The D700 may appeal to many old owners of Nikon cameras and lenses, as you can continue to use your beloved optics without functional limitations. Thanks to the image sensor in the order of 35mm film (in vernacular “full format sensor”), one photographs as usual with one’s old lenses; the same image detail is captured as usual, as there is no narrowing of the image angle (in vernacular “focal length extension”). In principle, the D700 can be used together with any old lenses – as long as they are compatible with the Nikon F bayonet that has existed since 1959. Of course, Nikon also thought about equipping the D700 with a mechanical aperture driver, which is missing from the D40 models, the D60 and the D80, for example. Thus, even with lenses without electronic aperture transmission, the exposure metering and control is almost completely retained. If you call up the menu item “Lens data” in the camera menu under the system settings in order to enter the largest aperture and/or the focal length of the lens, even with the lenses of the Ai and Ai-S series (Non-Ai lenses can and do not work), you can use the “Lens data” menu item. The camera can be converted to Ai, etc.) & Co. the color matrix measurement, the adjustment of the zoom reflector of external flash units, the display of the aperture value on the camera (LC status display, viewfinder) in the image data as well as the adjustment of the flash output when the aperture is changed. Only the program automatic and the aperture automatic are omitted, since the aperture transmission logically only goes in one direction (from the lens to the camera). For non-AF lenses, focusing is then done manually, but with the support of the focus indicator and the direction of rotation indicator (small arrows symbolize the direction in which the focusing ring must be rotated).

But even owners of more recent Nikon lenses are not “left in the lurch”. If you upgrade from a Nikon DSLR with a smaller image sensor (APS-C or DX format) to the D700, you may be able to continue using your DX lenses. The D700 automatically detects when such a sensor is mounted on it, and then uses only the area of the image sensor that is also covered by the lens (due to the smaller image circle or lens diameter). The viewfinder adapts to the changed image section immediately; the undetected image areas are “dimmed” or shaded (the liquid crystal layer in the matt screen makes this possible). However, it should be clear that the partial use of the image sensor is of course also associated with a (drastic) loss of resolution. The resolution drops from 12 megapixels to just 5.1 megapixels, but that’s the price one has to pay for the continued use of DX lenses.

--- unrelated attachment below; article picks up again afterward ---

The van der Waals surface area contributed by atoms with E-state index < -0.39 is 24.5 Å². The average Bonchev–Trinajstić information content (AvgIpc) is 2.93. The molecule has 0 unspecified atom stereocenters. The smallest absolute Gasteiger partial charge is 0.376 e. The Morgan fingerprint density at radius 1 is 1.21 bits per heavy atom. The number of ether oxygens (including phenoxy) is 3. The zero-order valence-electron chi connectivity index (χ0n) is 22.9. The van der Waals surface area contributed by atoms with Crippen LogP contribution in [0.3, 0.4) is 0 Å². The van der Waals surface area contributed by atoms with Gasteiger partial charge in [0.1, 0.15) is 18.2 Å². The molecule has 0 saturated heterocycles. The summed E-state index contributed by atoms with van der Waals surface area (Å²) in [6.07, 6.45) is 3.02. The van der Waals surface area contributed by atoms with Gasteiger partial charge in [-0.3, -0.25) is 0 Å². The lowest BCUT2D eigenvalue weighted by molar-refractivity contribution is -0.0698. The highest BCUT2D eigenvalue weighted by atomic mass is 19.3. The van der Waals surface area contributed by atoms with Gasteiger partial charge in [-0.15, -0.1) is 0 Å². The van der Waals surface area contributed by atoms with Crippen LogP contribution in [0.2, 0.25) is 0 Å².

If one works with an autofocus lens, one has the choice between two operating modes for the LiveView function. In the so-called freehand mode, automatic focusing is performed using the phase detection principle or the MultiCAM-3500FX autofocus module in the camera floor is used. For the time of focusing, the mirror has to fold up for a fraction of a second – which can be somewhat irritating at first due to the mirror beat audible each time the shutter release button is pressed and the short interruption of the image on the camera monitor. Without interruption, but slightly slower when focusing in the so-called tripod mode. Here the camera uses the contrast comparison method known from compact digital cameras and uses the image sensor for this purpose. Autofocus is no longer activated by the shutter release button or the AF-ON button, but only by the AF-ON button. While the MultiCAM-3500FX’s 51 AF fields (behind 15 of them “plug in” cross sensors that are particularly keen on discovery) can be used in hands-free mode (or the camera), the D700 focuses in tripod mode on any point in the targeted scene, whereby the “AF field” can then be freely moved and placed on the screen using the control buttons. In both freehand and tripod modes, the focus can be controlled via the magnifier function, and in both modes you can choose between three shutter release settings (single shot, continuous shooting slow, continuous shooting fast). In the end, which live image mode one prefers, or whether one makes use of the live image function at all, depends on the shooting situation and/or the personal preferences and/or shooting habits.

Picture quality

We don’t want to discuss whether the “full format” is the right way and whether it should be more than 12.1 megapixels with a modern digital SLR camera of this class. Therefore we limit ourselves to the evaluation of the image quality on the basis of the DCTau test protocols. The D700 was tested in the test lab together with the Nikon AF-S Micro Nikkor 60mm 1:2.8G ED, because at that time, much more than a decade ago, we could only test it that way. Even if this was a forced choice for me, due to the particularly high demands that macro and repro shots (the specialties of macro lenses) place on image quality, it is not necessarily the most outlandish. The D700 could have better beeen tested with more common lenses (e.g. the AF-S Zoom-Nikkor 14-24 mm 1:2.8G ED, the AF-S VR Nikkor 200 mm 1:2G IF-ED, the AF-S VR Zoom-Nikkor 70-200 mm 1:2.8G IF-ED or the PC-E NIKKOR 24mm/3.5D ED).